The country’s Consumer Price Index rose to 28.3% in July, year-on-year, the statistics bureau said in a statement on Tuesday, with prices up 3.5% in July from the previous month.
In June, the CPI rise was 29.4% year-on-year, coming off a record 38% in May.
In a recorded video statement, Finance Minister Ishaq Dar said gasoline, or petrol, prices would be raised by 19.95 Pakistani rupees to 272.95 Pakistani rupees ($0.952) per litre and diesel by 19.90 rupees to 273.40 rupees per litre, an increase of 7.8% for both fuels.
Fuel prices have increased sharply in global markets in the last 15 days, Dar said, adding his government had tried to minimise the hike. Benchmark Brent crude oil prices climbed 16% during July.
He said the country was not in a position to deviate from the IMF’s standby agreement, finalised on June 30 after eight months of negotiations over tough fiscal discipline measures.
“You all know the international commitments we have with the IMF regarding the petroleum levy,” he said, adding the increase could have been smaller without the pledges.
Islamabad has committed to a petroleum levy of up to 50 rupees a litre, alongside a string of painful measures, including raising extra revenues, increasing energy prices and a market-based exchange rate, which has already fuelled inflation.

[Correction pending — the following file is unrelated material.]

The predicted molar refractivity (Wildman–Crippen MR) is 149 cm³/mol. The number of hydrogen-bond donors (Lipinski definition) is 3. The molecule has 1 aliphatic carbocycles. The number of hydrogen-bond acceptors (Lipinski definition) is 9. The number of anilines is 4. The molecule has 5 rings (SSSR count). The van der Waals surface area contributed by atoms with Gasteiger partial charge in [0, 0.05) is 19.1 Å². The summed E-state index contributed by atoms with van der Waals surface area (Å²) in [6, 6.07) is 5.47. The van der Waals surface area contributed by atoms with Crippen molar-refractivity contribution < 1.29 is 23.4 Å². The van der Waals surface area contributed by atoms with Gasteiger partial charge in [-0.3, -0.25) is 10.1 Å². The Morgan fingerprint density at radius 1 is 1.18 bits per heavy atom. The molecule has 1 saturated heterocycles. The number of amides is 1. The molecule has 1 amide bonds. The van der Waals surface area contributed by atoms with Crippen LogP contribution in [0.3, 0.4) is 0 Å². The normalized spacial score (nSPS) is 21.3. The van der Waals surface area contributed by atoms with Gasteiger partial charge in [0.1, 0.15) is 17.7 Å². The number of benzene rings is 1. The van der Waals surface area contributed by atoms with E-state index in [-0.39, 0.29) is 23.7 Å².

Dar did not say what the levy was in his statement on Tuesday, but last month he said the government would try to keep it at about 45 rupees a litre.
The IMF has also called on Pakistan to maintain a tight monetary policy. The central bank on Monday, however, kept the policy rate steady at 22%, with its governor saying the lender’s requirement for tight policy didn’t necessarily mean raising the rate.
“We doubt this marks the end of the tightening cycle,” said Captial Economics, a global analysis group, in a statement issued Monday.
“With inflation likely to remain above target for some considerable time and the upside risks to prices building, we expect further rate hikes later this year,” it added.
The petroleum price increases and the sky-rocketing inflation will have political implications for Dar’s coalition government just months before a general election where it will see former prime minister Imran Khan’s party as the main opponent.